Google, the leading search engine worldwide, was founded in 1998 by Stanford University graduate students Larry Page and Sergei Brin. While at Stanford in 1996, Page and Brin began developing a search engine they eventually entitled BackRub. This search engine was designed to look at the connecting links between web pages in order to determine a site's authority. In 1998, Page and Brin set up their first data center in Page's dorm. With the encouragement of fellow Stanford alum David Filo, who started Yahoo a few years earlier, Page and Brin decided to start a company and started looking for investors to back them. Andy Bechtolsheim, one of the founders of Sun Microsystems, invested $100,000 in the company after receiving a demo of their search technology. Eventually the pair raised over $1M. Google, Inc. was established on September 7, 1998 in a friend's garage in Menlo Park, California. Page and Brin hired their first employee, Craig Silverstein, who was later to become Google's Director of Technology. In their humble beginnings, Google served over 10,000 queries a day and quickly gained a reputation as a trustworthy source of information. By 1999, it was serving 500,000 queries a day and the company moved from the unassuming four walls of a garage to the now mega Googleplex headquarters in Mountain View, California. Google achieved praise and publicity as news spread rapidly through online and offline media as well as their receipt of numerous awards and recommendations. Their audience continued to grow along with their reputation for effectiveness, relevance, speed and reliability. In 2000, Google replaced Yahoo's own internal search engine as the provider of supplementary search results on Yahoo. Now, with more than 50% share of the total search market, Google provides search results for numerous search engines on the web. Google has become all-important to both search engines and search engine optimization specialists alike. The other search engines have a tendency to mimic any algorithmic changes made by Google. Likewise, search engine optimization specialists continually study the changes as well in order to provide their clients with the best search engine rankings. Mission
Google’s mission is to organize the world’s information and make is universally accessible and useful. While the company does not list a specific vision statement they have listed “ten things we know to be true” on their site. This list is frequently revisited to make sure that it is still applicable to the way they do business. The list is as follows: 1. Focus on the user and all else will follow.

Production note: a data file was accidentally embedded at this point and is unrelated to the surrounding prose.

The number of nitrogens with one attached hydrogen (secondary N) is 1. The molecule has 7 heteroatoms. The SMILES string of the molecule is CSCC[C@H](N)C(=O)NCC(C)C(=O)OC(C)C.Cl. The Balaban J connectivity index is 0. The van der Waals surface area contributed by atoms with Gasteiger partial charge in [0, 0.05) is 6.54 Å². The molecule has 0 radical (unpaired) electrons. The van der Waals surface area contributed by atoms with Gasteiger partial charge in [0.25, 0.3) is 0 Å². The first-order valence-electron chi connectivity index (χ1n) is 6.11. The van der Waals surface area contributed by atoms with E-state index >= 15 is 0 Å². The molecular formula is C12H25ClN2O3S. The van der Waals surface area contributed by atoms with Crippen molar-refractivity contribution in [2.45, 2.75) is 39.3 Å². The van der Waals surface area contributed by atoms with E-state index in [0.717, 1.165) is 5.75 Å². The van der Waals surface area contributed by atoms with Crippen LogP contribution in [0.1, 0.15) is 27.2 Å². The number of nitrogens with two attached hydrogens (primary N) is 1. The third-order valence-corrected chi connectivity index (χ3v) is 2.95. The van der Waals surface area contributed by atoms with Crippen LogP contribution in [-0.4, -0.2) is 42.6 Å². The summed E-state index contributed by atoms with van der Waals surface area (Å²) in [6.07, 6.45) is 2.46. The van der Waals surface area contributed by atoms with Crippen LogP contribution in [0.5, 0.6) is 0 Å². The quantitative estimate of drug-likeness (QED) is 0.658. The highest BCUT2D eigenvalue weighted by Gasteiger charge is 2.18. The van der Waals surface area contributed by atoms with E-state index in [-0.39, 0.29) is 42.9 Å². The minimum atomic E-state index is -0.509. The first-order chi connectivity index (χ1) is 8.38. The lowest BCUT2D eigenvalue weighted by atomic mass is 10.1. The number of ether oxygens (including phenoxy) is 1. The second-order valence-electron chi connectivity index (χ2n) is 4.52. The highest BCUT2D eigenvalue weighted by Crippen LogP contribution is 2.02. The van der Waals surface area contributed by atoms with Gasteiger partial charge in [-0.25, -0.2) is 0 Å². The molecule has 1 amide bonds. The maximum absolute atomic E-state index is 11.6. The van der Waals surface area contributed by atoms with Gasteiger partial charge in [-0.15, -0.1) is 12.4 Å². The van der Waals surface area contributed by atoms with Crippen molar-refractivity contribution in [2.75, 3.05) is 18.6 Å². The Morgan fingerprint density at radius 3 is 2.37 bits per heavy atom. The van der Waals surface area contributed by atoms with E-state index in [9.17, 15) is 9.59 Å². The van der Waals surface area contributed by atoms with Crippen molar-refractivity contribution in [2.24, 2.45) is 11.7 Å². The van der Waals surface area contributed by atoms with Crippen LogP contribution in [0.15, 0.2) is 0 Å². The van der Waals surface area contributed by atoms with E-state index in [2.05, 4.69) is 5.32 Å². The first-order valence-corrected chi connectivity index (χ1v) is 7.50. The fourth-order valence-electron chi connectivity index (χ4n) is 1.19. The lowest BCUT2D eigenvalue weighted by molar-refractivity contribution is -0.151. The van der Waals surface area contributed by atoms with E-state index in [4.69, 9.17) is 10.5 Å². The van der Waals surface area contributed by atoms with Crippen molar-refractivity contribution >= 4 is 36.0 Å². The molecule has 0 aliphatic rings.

2. It’s best to do one thing really, really well.
3. Fast is better than slow.
4. Democracy on the web works.
5. You don’t need to be at your desk to need an answer. 6. You can make money without doing evil.
7. There’s always more information out there.
8. The need for information crosses all borders.
9. You can be serious without a suit
10. Great isn’t just good enough.
While there is no specific vision statement given, it is my opinion that Google has done an adequate job of stating what the company is about and what it aspires to achieve. The mission statement definitely gives the company a future to strive toward, as it will be some time before all of the world’s information is easily accessible even though they have already made great strides. The mission statement sets the company up as a resource that would be used by anyone who was doing research, whether as part of a project or simply searching out of curiosity. The mission statement does not give a timeline; it only states the end result. The statement is general in the sense that it allows for Google to use any means possible to organize the information. This means they are neither limited to search nor are they limited to using the internet in its current form. The statement allows the reader to sense the scale of the company’s...
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